Online Event | Ph.D. Dissertation Defense | Towards Structured Prediction in Bioinformatics with Deep Learning

Jul 27 2020 04:00 PM - Jul 27 2020 06:00 PM


Using machine learning, especially deep learning, to facilitate biological research is a fascinating research direction. However, in addition to the standard classification or regression problems, whose outputs are simple vectors or scalars, in bioinformatics, we often need to predict more complex structured targets, such as 2D images and 3D molecular structures. The above complex prediction tasks are referred to as structured prediction. Due to the properties of those structured prediction problems, such as having problem-specific constraints and dependency within the labeling space, the straightforward application of existing deep learning models on the problems can lead to unsatisfactory results. In this talk, we argue that the following two ideas can help resolve a wide range of structured prediction problems in bioinformatics. Firstly, we can combine deep learning with other classic algorithms, such as probabilistic graphical models, which explicitly model the problem structure. Secondly, we can design and train problem-specific deep learning architectures or methods by considering the structured labeling space and problem constraints. In the talk, I will first give an overview of my works during my Ph. D. study related to solving the structured prediction problems in bioinformatics. Then, we go into two projects in detail. In the first one, we proposed deep learning guarded Bayesian inference framework for reconstructing super-resolved structure images from the super-resolved fluorescence microscopy data. This framework enables us to observe the overall biomolecular structures in living cells with super-resolution in almost real-time. In the second one, we zoom in on a particular biomolecule, RNA, predicting its secondary structure. For this one of the oldest problems in bioinformatics, we proposed an unrolled deep learning method that can bring us with 20% performance improvement, regarding the F1 score. Further extension of our works to other challenging but important problems, such as healthcare problems, can potentially directly benefit people’s health and wellness.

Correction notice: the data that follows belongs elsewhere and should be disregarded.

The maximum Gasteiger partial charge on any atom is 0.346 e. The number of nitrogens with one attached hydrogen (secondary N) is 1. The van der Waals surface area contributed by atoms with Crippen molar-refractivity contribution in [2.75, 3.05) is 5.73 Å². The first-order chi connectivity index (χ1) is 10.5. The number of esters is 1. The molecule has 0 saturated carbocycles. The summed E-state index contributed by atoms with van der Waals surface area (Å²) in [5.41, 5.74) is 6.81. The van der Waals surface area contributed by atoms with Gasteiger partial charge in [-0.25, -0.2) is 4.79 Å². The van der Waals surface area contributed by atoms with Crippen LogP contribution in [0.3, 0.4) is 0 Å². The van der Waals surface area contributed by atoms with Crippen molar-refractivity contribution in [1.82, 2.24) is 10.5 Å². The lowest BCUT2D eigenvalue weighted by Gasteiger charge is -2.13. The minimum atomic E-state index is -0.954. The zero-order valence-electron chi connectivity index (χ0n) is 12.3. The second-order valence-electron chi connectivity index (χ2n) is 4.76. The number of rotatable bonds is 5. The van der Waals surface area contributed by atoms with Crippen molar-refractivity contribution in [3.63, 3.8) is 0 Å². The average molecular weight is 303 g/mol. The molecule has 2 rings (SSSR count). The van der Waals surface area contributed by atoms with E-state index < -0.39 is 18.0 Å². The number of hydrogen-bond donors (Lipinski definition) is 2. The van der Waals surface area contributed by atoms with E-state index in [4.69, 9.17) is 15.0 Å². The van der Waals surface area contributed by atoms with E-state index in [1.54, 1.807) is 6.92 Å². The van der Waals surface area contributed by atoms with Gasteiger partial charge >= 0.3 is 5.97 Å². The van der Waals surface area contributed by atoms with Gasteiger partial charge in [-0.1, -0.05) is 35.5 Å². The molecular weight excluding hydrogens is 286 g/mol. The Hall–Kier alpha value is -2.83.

Brief Biography:

Yu Li is a Ph.D. student at KAUST in Saudi Arabia, majoring in Computer Science, under the supervision of Prof. Xin Gao. He is a member of the Computational Bioscience Research Center (CBRC) at KAUST. His main research interest is developing novel and new machine learning methods, mainly deep learning methods, for solving the computational problems in biology and understanding the principles behind the bio-world. He obtained MS degree in CS from KAUST in 2016. Before that, he got a Bachelor degree in Biosciences from the University of Science and Technology of China (USTC).